Tarsier Eyes

Tarsier Eyes

Just like all tarsiers, the Philippine Tarsier’s eyes are fixed in its skull meaning that they cannot turn in their sockets. Instead, much like an owl, a special adaptation in the neck allows it to rotate it’s head 180 degrees. It has incredibly big eyes in relation to head and body size, which are listed in the Guinness Book of Records as the largest eyes on any mammal. Their huge eyes provide these nocturnal animals with excellent night vision. The large membranous ears are completely mobile, appearing to be almost constantly moving, allowing the tarsier to hear any movement.

The Phillipine Tarsier is protected under the Philippine President Gloria Macapagal-Arroyo’s Wildlife Resources Conservation and Protection Act (Republic Act No. 9147) that provided for the conservation and protection of wildlife resources and their habitats, including the Philippine Tarsier, and its inclusion as a flagship species.



Though the Philippine Tarsier is protected their environment is still endanger due to ever encroaching development and logging, they are currently listed as “Near Threatened” (may be considered threatened with extinction in the near future).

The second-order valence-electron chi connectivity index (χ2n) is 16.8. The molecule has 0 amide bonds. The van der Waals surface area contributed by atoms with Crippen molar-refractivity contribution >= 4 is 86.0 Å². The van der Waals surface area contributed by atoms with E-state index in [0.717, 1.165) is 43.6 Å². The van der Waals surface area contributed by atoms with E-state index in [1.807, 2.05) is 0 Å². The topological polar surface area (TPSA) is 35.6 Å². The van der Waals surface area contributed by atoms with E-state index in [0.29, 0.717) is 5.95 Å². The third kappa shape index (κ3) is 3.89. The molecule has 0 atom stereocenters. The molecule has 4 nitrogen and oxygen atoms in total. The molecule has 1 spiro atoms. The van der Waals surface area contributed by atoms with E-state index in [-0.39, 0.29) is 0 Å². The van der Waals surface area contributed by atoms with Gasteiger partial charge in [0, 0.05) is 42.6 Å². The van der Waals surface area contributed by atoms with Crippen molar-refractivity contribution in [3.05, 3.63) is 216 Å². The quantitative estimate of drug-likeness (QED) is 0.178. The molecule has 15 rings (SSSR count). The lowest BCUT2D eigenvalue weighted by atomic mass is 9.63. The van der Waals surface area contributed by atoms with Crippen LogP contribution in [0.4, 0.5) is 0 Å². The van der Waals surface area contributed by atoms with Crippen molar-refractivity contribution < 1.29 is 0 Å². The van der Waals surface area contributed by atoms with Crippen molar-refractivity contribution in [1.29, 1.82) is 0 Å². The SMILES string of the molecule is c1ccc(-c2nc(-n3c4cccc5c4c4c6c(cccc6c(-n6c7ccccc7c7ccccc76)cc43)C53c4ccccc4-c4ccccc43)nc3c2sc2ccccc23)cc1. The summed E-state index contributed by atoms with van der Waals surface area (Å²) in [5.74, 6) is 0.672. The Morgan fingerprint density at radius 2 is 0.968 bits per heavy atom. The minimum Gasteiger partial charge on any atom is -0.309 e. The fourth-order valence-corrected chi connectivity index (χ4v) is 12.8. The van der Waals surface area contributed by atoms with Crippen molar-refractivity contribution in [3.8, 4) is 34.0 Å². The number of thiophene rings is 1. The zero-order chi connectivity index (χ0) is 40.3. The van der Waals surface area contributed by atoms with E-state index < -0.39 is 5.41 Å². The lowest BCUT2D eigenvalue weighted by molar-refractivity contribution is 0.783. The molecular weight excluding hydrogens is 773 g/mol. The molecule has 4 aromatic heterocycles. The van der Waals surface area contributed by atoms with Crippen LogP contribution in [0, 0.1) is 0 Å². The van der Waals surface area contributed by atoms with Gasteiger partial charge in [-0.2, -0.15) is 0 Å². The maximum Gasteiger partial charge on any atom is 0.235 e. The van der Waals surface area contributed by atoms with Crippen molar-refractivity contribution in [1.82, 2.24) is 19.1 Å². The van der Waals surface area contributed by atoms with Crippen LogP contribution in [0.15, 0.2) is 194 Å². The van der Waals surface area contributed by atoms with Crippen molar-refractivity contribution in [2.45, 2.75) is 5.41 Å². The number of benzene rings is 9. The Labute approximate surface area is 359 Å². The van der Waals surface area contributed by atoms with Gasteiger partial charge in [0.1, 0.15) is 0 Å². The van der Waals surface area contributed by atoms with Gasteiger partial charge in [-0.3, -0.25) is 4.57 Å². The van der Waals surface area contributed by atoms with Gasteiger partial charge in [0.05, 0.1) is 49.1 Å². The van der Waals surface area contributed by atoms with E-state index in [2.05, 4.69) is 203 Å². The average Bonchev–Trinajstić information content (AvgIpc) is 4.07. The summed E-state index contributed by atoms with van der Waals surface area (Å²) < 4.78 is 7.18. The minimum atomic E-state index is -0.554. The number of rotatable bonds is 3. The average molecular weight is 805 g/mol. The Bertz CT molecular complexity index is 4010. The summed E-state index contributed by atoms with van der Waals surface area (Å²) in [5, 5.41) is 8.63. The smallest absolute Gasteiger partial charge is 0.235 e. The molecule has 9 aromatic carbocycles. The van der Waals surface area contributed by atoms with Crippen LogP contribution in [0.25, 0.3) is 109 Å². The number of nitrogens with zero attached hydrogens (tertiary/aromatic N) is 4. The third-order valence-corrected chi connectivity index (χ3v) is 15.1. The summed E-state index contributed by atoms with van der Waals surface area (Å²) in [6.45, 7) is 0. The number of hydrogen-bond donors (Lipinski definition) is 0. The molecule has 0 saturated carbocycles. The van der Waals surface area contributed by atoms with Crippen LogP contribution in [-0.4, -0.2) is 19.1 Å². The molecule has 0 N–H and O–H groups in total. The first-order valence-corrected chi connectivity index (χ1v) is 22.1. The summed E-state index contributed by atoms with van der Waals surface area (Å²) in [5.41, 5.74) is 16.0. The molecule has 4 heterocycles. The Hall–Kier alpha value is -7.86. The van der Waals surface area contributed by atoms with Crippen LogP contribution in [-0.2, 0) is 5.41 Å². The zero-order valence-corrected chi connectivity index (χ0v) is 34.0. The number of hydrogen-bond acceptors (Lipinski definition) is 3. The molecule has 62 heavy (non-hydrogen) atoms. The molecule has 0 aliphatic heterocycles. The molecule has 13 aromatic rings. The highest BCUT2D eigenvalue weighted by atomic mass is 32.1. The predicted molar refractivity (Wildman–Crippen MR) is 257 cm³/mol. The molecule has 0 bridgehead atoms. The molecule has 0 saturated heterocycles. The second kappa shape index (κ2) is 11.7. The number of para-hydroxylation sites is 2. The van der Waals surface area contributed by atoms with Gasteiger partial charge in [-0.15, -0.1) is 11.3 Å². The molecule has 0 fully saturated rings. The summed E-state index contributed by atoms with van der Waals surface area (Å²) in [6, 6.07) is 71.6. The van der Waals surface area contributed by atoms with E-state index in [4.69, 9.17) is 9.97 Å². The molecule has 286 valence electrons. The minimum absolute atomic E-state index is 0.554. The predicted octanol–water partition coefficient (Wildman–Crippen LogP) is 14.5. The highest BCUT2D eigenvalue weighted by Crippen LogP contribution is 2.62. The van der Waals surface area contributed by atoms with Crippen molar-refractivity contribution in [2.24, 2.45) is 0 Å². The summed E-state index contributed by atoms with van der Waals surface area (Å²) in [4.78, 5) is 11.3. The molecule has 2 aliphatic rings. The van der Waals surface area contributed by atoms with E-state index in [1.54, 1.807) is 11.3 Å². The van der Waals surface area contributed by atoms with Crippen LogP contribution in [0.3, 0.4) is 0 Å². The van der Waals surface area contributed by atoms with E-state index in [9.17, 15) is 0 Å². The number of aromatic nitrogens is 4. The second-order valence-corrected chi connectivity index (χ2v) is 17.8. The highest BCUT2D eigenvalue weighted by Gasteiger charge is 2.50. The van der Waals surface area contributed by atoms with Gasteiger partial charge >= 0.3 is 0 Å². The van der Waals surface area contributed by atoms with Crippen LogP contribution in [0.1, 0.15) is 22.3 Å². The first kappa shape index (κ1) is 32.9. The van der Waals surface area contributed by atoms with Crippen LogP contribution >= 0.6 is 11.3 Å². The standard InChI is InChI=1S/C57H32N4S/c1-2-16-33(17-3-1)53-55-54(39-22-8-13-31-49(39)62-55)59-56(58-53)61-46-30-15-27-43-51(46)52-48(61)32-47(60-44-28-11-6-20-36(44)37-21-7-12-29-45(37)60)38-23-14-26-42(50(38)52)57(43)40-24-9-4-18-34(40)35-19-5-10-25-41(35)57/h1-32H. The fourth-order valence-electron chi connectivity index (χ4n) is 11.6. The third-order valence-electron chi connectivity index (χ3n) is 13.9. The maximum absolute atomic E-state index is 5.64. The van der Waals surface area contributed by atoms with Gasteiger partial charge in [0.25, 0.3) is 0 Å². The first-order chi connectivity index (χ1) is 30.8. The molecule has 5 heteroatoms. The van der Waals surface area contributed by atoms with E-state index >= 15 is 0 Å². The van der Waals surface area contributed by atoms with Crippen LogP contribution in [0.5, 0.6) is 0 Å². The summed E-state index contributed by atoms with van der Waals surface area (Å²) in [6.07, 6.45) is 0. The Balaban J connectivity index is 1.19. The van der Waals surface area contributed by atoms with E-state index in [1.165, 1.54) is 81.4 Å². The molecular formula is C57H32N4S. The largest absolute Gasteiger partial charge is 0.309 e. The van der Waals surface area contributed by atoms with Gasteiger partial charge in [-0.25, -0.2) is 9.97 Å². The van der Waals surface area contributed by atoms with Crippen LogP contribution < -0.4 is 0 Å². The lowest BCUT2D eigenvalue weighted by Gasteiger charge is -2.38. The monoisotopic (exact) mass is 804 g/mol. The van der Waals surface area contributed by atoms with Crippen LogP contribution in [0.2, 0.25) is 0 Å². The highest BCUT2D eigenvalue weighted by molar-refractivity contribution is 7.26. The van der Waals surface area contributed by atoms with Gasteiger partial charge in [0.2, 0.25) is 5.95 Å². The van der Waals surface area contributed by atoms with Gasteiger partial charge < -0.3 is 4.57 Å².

Nocturnal Animals Bring in the Big Bucks

Nocturnal animals at woodland park zoo can rest a little easier (during the day of course) after the BNSF Foundation has forward with a $20,000 challenge grant to help toward the long-term care of these nocturnal animals. The zoo includes 92 acres of exhibits and public spaces and cares for

  • 1,090 animal specimens
  • 300 animal species
  • 35 endangered and five threatened animal species
  • 7,000 trees
  • 50,000+ shrubs and herbs
  • 1,000+ plant species
nocturnal animals Rodrigues Island fruit bat

Rodrigues Island fruit bat

The grant comes at the end of woodlands zoo’s night exhibit featuring nocturnal animals which was shut down due to energy-inefficient nature and costs associated with such and exhibit. The grant will help provide modifications to existing areas at the zoo for the Night Exhibit animals that will remain, support their long-term care, and help toward an assessment process to determine the future of the Night Exhibit building.

the zoo will house and/or exhibit some of the animals from this exhibit in other areas at the zoo, or in off-view areas in order to continue our efforts with the Association of Zoos & Aquariums’ (AZA) Species Survival Plan for threatened and endangered species. The remaining nocturnal animals will be moved to other zoos accredited by the AZA.

Species to be kept at Woodland Park Zoo and their new locations include the following, after appropriate exhibit modifications are completed:

  • Rodrigues Island fruit bat - Adaptations Building
  • Springhaas – Adaptations Building
  • Tamandua – Adaptations Building
  • Two-toed sloth – Tropical Rain Forest exhibit
  • Armadillo – Educational programs
  • Pygmy loris – Off-exhibit area
  • Slow loris - Off-exhibit area

The Woodland Zoo is appreciates all the help recieved during these challenging economic times. Woodland Park Zoo is a 501 (c) (3) non-profit organization and therefore you may be entitled to a donation deduction if you choose to help. More info about the woodland zoo nocturnal animal fund.